PET imaging reveals early and progressive dopaminergic deficits after intra-striatal injection of preformed alpha-synuclein fibrils in rats

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Alpha-synuclein (a-syn) can aggregate and form toxic oligomers and insoluble fibrils which are the main component of Lewy bodies. Intra-neuronal Lewy bodies are a major pathological characteristic of Parkinson's disease (PD). These fibrillar structures can act as seeds and accelerate the aggregation of monomeric a-syn. Indeed, recent studies show that injection of preformed a-syn fibrils (PFF) into the rodent brain can induce aggregation of the endogenous monomeric a-syn resulting in neuronal dysfunction and eventual cell death. We injected 8 μg of murine a-syn PFF, or soluble monomeric a-syn into the right striatum of rats. The animals were monitored behaviourally using the cylinder test, which measures paw asymmetry, and the corridor task that measures lateralized sensorimotor response to sugar treats. In vivo PET imaging was performed after 6, 13 and 22 weeks using [11C]DTBZ, a marker of the vesicular monoamine 2 transporter (VMAT2), and after 15 and 22 weeks using [11C]UCB-J, a marker of synaptic SV2A protein in nerve terminals. Histology was performed at the 3 time points using antibodies against dopaminergic markers, aggregated a-syn, and MHCII to evaluate the immune response. While the a-syn PFF injection caused only mild behavioural changes, [11C]DTBZ PET showed significant, and progressive decreased VMAT2 binding in the ipsilateral striatum. This was accompanied by a small progressive decrease in [11C]UCB-J binding in the same area. In addition, our histological analysis revealed a gradual spread of misfolded a-syn pathology in areas anatomically connected to striatum that became bilateral with time. The striatal a-syn PFF injection resulted in a progressive unilateral degeneration of dopamine terminals, and an early and sustained presence of MHCII positive ramified microglia in the ipsilateral striatum and substantia nigra. Our study shows that striatal injections of a-syn fibrils induces progressive pathological synaptic dysfunction prior to cell death that can be detected in vivo with PET. We confirm intrastriatal injection of a-syn PFFs provides a model of progressive a-syn pathology with loss of dopaminergic and synaptic function accompanied by neuroinflammation, as found in human PD.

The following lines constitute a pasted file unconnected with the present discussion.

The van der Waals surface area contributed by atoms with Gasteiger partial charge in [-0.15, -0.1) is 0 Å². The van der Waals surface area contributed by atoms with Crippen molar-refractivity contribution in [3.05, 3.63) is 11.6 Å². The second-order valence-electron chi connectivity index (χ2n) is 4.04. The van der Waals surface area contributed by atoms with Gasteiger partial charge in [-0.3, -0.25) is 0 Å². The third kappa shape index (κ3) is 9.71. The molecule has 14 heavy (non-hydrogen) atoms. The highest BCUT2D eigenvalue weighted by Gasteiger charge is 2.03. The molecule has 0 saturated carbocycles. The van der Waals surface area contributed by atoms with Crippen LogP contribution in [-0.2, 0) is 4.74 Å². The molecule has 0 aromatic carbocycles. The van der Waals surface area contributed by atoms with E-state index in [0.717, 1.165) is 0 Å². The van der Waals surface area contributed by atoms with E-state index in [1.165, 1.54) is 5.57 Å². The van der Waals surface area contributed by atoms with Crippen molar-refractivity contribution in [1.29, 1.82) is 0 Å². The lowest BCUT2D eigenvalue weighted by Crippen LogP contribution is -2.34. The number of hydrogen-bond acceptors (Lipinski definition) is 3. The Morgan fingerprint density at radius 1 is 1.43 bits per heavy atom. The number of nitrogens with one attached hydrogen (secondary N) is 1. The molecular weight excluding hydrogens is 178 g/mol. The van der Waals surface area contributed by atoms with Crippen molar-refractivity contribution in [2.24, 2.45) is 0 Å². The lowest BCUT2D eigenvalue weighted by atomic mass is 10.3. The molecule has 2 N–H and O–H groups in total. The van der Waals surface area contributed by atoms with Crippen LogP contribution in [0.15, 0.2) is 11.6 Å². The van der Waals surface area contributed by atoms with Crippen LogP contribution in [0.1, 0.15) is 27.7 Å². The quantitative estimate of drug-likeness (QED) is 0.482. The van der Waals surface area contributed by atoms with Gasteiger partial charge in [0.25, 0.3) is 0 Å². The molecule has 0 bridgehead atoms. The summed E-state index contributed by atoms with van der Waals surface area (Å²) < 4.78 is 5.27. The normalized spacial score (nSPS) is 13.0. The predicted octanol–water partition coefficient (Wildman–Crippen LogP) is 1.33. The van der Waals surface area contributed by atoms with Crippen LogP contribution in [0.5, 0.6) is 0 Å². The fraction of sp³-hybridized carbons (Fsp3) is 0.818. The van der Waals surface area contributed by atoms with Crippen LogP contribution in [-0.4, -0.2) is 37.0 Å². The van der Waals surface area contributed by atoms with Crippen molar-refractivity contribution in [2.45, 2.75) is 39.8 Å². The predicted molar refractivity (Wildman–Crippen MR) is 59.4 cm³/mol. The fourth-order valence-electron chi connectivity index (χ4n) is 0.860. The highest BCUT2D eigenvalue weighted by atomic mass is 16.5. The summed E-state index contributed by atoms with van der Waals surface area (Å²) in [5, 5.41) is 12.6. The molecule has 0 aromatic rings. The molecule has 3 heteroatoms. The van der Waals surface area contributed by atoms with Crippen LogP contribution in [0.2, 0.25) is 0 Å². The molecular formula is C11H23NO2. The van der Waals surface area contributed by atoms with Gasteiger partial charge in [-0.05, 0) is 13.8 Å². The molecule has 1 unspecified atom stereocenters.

Original languageEnglish
Article number105229
JournalNeurobiology of Disease
Number of pages17
Publication statusPublished - Feb 2021


  • DTBZ
  • PET
  • Parkinson
  • Preformed fibrils
  • UCB-J
  • a-synuclein


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